Others have criticized’s terms around tiered esports matches including former Esports Insider head of biz dev and media, Ollie Ring:

Plagiarism of esports news content also has a news hub full of articles copied and pasted from the InvenGlobal website without the publication’s permission. Some articles are also taken from HLTV, GosuGamers and Sportskeeda.

Most of the plagiarized articles – taken over the last four months – do not contain a clickable link to the source, which is generally regarded as bad practice in online journalism.

Esports News UK reached out to InvenGlobal’s editor in chief, Radoslav Kolev, who confirmed that InvenGlobal does not have a partnership with

We understand have been made aware of this and have ‘passed this issue to their superiors’.

Update: Since we discovered the plagiarism, it seems has now added some clickable links through to the sites they’ve taken the content from, but not all of them.

Rhys also claimed that a bunch of DJ Esports articles were published stating that the platform had a partnership with crypto payments infrastructure provider Moonpay, but in fact didn’t. Several of these articles were later removed by various publications, but some still remain live.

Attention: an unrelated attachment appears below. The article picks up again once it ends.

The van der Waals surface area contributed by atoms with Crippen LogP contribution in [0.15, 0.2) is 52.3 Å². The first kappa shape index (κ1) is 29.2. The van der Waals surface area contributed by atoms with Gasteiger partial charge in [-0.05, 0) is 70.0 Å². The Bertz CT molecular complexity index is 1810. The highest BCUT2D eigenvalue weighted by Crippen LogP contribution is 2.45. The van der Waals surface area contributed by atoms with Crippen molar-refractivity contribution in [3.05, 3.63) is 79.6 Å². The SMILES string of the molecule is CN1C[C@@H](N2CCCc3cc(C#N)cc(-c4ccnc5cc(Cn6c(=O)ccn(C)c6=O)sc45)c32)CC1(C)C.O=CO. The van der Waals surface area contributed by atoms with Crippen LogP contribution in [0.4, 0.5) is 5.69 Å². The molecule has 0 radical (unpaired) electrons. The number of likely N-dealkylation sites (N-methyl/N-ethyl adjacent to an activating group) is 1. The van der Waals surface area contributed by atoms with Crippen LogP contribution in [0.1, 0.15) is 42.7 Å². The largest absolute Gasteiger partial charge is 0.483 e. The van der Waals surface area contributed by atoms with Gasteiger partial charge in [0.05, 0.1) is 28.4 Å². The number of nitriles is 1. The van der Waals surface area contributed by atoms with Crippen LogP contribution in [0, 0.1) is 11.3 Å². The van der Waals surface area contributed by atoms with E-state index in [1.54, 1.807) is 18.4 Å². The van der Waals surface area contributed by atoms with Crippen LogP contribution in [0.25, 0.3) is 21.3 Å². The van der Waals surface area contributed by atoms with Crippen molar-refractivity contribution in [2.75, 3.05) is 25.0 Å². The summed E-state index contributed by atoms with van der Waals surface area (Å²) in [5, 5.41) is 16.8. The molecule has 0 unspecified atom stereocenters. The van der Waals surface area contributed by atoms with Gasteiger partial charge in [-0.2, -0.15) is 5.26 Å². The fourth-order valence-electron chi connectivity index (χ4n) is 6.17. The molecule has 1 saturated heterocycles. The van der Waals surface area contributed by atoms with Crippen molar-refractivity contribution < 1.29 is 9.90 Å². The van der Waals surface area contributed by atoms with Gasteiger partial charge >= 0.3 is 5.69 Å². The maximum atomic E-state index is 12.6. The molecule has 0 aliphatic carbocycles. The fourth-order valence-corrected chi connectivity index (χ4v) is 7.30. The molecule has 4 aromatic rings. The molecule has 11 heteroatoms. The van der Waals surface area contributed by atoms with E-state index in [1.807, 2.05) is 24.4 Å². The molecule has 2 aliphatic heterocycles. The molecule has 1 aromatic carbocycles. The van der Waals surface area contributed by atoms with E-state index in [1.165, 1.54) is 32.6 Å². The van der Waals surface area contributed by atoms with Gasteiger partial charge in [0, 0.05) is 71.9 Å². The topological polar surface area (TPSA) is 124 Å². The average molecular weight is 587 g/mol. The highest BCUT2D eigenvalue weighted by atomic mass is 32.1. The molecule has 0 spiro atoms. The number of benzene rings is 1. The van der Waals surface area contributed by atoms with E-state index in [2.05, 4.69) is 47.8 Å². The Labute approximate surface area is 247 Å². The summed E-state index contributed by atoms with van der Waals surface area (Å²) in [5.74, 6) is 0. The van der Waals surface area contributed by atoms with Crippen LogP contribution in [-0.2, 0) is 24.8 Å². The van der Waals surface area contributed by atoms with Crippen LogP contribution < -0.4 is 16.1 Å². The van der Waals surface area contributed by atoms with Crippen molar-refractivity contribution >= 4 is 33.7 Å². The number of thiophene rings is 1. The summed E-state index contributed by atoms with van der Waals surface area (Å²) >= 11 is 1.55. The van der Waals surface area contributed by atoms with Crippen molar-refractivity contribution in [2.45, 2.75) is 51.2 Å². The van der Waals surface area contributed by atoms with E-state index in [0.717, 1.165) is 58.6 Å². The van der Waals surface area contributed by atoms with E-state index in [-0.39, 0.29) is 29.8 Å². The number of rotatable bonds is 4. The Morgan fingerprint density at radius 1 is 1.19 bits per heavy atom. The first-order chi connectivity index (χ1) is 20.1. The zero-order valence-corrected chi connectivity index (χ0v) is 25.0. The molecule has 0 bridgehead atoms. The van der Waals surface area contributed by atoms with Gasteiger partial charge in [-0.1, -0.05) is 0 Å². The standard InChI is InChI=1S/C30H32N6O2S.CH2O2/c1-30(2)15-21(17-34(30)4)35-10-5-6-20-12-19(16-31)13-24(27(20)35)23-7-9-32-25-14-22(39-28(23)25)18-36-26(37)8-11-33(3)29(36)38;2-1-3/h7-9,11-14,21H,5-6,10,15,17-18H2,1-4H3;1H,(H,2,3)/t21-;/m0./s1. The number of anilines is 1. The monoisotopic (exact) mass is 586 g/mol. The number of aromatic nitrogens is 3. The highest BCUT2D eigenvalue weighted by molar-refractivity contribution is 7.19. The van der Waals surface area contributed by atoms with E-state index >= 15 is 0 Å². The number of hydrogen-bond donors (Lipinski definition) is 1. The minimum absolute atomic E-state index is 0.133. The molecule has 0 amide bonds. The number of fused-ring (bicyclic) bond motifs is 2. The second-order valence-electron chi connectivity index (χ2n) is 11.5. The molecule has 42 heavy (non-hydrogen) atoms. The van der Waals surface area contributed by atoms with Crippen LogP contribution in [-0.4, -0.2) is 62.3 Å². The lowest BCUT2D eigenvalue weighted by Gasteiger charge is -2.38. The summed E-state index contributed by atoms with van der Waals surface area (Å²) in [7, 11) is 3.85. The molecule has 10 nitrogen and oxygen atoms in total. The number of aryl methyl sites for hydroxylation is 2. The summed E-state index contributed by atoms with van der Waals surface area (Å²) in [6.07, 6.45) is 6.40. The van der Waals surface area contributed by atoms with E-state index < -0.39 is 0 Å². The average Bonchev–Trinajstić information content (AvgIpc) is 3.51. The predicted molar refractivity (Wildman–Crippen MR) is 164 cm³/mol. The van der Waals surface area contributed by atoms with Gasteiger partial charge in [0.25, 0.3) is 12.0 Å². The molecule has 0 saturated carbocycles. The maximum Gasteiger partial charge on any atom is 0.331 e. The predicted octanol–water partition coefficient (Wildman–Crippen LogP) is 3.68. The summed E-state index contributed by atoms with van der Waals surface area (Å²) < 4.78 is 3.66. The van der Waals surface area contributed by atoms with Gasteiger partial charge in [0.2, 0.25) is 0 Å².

Promotion of DJ Esports

Some people in the esports community have criticized the brands and personalities promoting DJ Esports/ These include Thorin, n0thing, MonteCristo, Dot Esports, and Dexerto (whose deal with DJ Esports has now expired).

British esports personality Thorin openly explained why he began working with DJ Esports in a video last summer.

He said: “I’m known as someone who values ​​my integrity very highly and I certainly do not take partnerships and sponsorships lightly. It has to be a product I believe in, something I would use myself, something I think is good and something with people behind it that are legit.”

On the kind of people he works with, Thorin said: “It’s about competence and experience, and so in the case of these people, they certainly seemed to understand what they’re doing, some of the people behind this site were involved with us a number of years ago. I know these people, the marketing guy has helped me with business and questions and stuff, so as a result I’m partnering with people I know and trust already.

“I’ll be the canary in the coal mine. If I ever find out there’s anything dodgy going on or anything untowards, or people getting ripped off, I’ll be immediately ending the partnership and I’ll be out of there. I’m trusting that isn’t the case and I value knowing the people behind this [more than them having a gambling license].”

Esports News UK has reached out to and will update this article if we hear back from them with comment.